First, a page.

|This is not a real beach|
I went in for my first SBRT radiation treatment today.
By today I mean this morning.
By this morning, I mean too effing g-d early.
I'd been told that they would do a dry run, and then if all went well, move on to the actual radiation.
Apparently, all didn't go well. After the first dry run they took me aside and told me there was an issue. The problem seemed to be the fact that I was still breathing. I was just minding my own business, taking in oxygen, the way living people do. That caused some distressing movement of my liver. Hey, if they wanted me not to breathe for this procedure, they should have waited a year or so, but for now, they have to figure out a way to live with my annoying habit.
They told me that the fiducials were moving up and down and asked me if I was nervous. My truthful answer was no, because for some reason, these procedures never make me nervous. I find them too interesting, even when done on me, to get scared. And as you know, I'm too ADD to think ahead to any potential problems. So my fiducial movement was not caused by fear.
I had herceptin yesterday, which causes a lot of nasal drip as I have described before and my guess is I was probably swallowing and trying to manage that too much. So when I went back to try again, I let whatever was flowing flow, and I also pretended that my liver was pinned to the table and reminded myself to only use my lungs to breathe. Shallow in, shallow out, no moving the stomach. Considering they had my midsection pinned down by a giant clamp screw, I'm not sure how I moved it in the first place.
They said it was much better the second time around, but still didn't give me radiation. The dosimetrist has to make adjustments. Maybe the fact that I've lost weight again also plays a role in that, but I don't know. I have no clue what they base the radiation dose upon, but whatever it is, I'm glad they are careful, and I now wait until tomorrow.
It has become crystal clear that most people fantasize about lying on a beach as their "happy place." I have yet to be in a hospital scan room or nuclear imaging center where there weren't scenes of beaches on the ceilings and walls. Usually, a few of the ceiling light tiles have been replaced with photos of the undersides of palm trees, so you can imagine that you are lying on a lounge chair with an umbrella drink, looking up at the trees rather than having radiation injected into your body to track your LVF. Sometimes the walls, too, have scenes of beaches although I've often wondered why since lying on your back, there is no way to see them. There are never photos of a forest, or a desert, or a meadow. It's always a beach.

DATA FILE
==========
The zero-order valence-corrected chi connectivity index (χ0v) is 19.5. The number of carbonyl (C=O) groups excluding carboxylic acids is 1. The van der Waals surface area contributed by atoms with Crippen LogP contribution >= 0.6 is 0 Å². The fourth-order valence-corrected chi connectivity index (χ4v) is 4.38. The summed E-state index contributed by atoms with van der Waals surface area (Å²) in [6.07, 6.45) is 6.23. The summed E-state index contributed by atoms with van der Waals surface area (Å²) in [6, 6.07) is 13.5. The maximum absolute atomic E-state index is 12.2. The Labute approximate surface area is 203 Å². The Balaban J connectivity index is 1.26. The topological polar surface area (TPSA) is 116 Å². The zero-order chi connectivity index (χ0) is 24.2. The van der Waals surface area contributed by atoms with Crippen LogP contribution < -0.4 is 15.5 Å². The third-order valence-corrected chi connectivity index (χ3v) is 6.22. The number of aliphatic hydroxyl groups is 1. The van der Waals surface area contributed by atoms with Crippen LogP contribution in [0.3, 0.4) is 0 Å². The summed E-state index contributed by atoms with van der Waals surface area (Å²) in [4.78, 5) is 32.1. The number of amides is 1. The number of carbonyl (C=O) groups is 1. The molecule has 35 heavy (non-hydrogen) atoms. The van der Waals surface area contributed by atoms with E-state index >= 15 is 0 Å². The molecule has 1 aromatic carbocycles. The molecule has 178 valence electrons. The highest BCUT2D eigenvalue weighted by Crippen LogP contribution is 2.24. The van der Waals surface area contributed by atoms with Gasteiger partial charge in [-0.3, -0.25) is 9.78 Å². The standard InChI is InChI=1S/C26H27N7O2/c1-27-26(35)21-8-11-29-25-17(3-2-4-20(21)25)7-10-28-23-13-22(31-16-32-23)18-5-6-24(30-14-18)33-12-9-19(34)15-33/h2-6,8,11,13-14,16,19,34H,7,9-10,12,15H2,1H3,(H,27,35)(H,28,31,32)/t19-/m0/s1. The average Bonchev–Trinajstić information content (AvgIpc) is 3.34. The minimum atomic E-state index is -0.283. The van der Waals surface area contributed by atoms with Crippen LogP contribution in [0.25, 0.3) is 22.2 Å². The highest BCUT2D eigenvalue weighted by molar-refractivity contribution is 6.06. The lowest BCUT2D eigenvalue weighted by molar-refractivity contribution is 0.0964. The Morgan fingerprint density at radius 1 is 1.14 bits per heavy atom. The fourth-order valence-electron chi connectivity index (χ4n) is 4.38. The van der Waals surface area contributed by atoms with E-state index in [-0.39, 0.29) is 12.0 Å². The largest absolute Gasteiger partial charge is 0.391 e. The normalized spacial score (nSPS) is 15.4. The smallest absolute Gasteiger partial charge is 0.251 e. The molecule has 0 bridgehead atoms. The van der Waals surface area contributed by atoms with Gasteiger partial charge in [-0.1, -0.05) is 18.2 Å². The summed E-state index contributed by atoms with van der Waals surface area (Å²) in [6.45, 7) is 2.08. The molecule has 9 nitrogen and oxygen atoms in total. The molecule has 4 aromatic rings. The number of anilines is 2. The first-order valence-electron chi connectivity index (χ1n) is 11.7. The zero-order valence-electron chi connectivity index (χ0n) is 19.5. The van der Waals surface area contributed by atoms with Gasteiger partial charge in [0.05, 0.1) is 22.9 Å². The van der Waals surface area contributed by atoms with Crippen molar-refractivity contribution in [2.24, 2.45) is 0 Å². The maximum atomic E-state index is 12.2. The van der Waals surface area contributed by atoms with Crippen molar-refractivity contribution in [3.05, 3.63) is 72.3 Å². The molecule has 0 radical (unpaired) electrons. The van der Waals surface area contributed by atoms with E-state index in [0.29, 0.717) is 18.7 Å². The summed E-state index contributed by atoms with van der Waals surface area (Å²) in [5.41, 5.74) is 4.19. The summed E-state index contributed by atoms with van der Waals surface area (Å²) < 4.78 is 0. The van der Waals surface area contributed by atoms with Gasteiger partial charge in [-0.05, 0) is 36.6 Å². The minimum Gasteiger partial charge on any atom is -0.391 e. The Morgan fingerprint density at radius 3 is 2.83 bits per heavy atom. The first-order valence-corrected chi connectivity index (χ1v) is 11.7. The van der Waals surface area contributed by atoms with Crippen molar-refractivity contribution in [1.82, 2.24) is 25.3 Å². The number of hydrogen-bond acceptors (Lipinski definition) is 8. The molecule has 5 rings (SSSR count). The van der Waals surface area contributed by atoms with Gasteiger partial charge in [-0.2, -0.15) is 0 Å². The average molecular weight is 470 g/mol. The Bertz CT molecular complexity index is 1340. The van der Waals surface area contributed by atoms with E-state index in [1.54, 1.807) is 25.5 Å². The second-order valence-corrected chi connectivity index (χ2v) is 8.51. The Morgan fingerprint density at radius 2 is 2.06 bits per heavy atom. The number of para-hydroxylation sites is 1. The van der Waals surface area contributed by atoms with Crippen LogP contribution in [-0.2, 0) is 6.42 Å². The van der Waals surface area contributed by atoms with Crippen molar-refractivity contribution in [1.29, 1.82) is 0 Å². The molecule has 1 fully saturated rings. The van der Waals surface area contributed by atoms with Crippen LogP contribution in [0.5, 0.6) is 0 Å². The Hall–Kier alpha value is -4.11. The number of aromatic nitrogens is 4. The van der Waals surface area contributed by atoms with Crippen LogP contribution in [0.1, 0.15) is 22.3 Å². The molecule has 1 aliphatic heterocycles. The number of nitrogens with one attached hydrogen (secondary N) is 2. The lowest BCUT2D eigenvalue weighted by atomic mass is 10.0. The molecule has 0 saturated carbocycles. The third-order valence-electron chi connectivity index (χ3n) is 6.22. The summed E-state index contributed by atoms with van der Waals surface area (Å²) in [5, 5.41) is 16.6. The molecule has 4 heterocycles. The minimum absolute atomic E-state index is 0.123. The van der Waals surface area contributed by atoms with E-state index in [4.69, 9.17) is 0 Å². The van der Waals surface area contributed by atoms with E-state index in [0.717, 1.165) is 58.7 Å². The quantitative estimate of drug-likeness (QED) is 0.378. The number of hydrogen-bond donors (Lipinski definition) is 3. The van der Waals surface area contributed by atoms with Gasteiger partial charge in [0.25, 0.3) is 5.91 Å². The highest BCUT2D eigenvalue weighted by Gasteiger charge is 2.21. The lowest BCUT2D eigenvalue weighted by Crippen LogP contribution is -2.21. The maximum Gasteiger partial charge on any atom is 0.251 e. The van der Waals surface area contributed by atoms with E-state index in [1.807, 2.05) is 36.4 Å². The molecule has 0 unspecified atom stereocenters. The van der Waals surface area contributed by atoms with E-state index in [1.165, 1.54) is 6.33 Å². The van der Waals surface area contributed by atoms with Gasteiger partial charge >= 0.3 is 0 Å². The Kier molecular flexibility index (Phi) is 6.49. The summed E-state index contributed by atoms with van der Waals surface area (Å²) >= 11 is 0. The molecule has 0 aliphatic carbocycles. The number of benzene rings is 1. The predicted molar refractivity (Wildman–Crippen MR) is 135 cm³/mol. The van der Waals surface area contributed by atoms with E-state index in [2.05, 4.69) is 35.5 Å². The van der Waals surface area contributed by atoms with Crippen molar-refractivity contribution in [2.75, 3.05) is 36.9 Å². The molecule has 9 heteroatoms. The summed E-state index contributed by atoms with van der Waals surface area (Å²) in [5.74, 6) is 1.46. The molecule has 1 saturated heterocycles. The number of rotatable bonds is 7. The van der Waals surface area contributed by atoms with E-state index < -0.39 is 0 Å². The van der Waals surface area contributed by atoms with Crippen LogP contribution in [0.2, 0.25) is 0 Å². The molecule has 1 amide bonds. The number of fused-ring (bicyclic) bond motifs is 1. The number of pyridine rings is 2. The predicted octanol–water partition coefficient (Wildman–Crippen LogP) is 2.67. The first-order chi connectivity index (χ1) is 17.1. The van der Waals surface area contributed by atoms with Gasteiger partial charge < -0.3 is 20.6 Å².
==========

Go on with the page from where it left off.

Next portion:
I suppose medical professionals (or more likely designers) think that when somebody is sticking needles in your liver and digging around in there, causing exquisite agony, all you need for comfort is to look over and see a photo of the ocean.
For the record? An injection of dilaudid would be better.
My radiation room is no exception - there is a large photo of a lovely aquamarine sea; large rocks jutting out from the tranquil water. It was serene and lovely, until you imagine talking a walk out to that rock to bask in the warm Caribbean waters, when suddenly a hurricane comes up. There you are, stuck on this hard boulder, cold waves battering you, dark clouds above, lightening flashing through the sky and striking the water, high tide rising around your feet - your shins - your waist - as the rock gets more and more slippery and sharks circle hungrily beneath, and you with no way to get back to the safety and comfort of your radiation machine.
Not that I imagined that.
While I don't know what the actual radiation is like, since it looks and feels invisible I don't expect it'll be much different from the dry run. I was lying on a table, on that plastic bag made just for me, filled with the rock-hard beads that had conformed to my body, arms over my head holding on to posts, belly exposed as techs pushed and pulled and adjusted. They found my tats and marked me up with little X's, put the medieval screw type device on my stomach as a reminder not to breathe (ha ha), red lights on the wall flashed, green lasers shone on my belly, and the machines started up to dance and whirl around me.
The noise started slow and built to a whine, exactly like a jet engine or an LG Direct Drive Washing Machine.
So, tomorrow, for 100% sure, I go get my liver sterilized. I hope it works as well as my washer, with fewer side effects. Wrinkled clothes are bad enough, I don't need vomit, jaundice and ascites too.